Take any triangle and divide each side into three equal segments.
Connect each vertex to the first one-third point on the opposite side going around the triangle in the same direction. As follows:
What can be said about the triangle in the center formed by the three intersection points of the internal segments?
Similar? It easy to see with a GSP sketch that a counterexample can be generated. Click here for a GSP sketch. Drag one vertex to see how the shape of the small triangle varies as the shape of the large triangle changes.
It is, for example, easy to show a right triangle in the center when the large triangle clearly is not:
or a right triangle for the large triangle where the center triangle is clearly not a right triangle:
What about the ratio of the two areas?
1. Show that the center triangle has its area is one-seventh of the area of the original triangle.
Comment: If the connecting lines are drawn to the "2/3 point" rather than the "1/3 point" we should get the same ratio.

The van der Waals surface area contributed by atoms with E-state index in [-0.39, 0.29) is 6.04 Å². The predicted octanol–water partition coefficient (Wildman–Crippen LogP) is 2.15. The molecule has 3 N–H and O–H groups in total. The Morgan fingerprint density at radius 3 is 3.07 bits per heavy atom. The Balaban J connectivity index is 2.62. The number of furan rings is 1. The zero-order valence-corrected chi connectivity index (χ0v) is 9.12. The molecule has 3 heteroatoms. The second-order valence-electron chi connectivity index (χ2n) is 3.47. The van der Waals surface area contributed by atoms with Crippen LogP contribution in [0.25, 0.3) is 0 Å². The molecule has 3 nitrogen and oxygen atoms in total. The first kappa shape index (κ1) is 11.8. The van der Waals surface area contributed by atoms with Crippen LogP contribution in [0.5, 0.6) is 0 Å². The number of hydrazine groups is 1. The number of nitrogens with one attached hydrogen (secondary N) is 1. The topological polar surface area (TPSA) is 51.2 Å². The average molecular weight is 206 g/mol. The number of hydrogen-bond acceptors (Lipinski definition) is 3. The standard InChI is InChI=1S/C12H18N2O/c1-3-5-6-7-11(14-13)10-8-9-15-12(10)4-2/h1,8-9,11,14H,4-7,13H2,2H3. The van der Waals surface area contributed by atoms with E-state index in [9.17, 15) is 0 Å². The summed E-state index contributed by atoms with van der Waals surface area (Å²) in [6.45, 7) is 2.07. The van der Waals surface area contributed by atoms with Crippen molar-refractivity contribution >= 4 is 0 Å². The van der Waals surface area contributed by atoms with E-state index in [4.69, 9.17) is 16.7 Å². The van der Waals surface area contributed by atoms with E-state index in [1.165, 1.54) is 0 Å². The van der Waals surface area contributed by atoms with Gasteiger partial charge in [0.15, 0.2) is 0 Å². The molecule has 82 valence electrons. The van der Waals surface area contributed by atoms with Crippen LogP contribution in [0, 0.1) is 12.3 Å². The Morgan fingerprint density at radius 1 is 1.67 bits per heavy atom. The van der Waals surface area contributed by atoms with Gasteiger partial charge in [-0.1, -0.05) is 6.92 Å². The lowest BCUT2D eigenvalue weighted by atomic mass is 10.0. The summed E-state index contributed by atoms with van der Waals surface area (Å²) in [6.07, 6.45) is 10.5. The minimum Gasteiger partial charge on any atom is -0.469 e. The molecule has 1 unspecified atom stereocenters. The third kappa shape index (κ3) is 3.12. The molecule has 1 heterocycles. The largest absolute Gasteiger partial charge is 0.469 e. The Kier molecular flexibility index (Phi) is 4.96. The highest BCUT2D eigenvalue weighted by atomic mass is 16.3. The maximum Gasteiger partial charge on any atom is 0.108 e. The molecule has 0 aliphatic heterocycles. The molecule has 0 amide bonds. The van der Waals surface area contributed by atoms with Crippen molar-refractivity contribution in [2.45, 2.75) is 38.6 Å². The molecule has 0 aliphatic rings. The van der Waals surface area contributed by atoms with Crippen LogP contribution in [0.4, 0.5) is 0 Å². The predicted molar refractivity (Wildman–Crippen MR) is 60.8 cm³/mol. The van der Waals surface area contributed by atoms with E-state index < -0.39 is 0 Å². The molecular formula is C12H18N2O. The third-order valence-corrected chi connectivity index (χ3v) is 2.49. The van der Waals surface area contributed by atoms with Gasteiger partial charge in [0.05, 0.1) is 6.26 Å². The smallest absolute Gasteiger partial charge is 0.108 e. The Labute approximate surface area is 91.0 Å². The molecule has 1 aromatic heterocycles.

2. If both triangles are constructed, the overlap is a hexagon. What is the ratio of the area of this hexagon to the area of the original triangle?
3. Repeat the problem dividing each side into fourths.
4. Generalize to n sections on each side.
5. Repeat the construction with a triangle formed by lines and let the cut points be on the extensions of the sides:
Investigate . . .
Make a GSP sketch to animate the cut point along the three sides proportionally.
6. Develop a function for the ratio of the areas of the two triangles as the number of sections on each side increases. Plot the function.
7. (From Herb Bailey) Show that the two triangles have the same centroid
Here is a sketch with the medians of each triangle drawn.
Click here for an animated GSP sketch to investigate the centroids.
Steinhaus, H. (1950) Mathematical Snapshots. Oxford: Oxford University Press.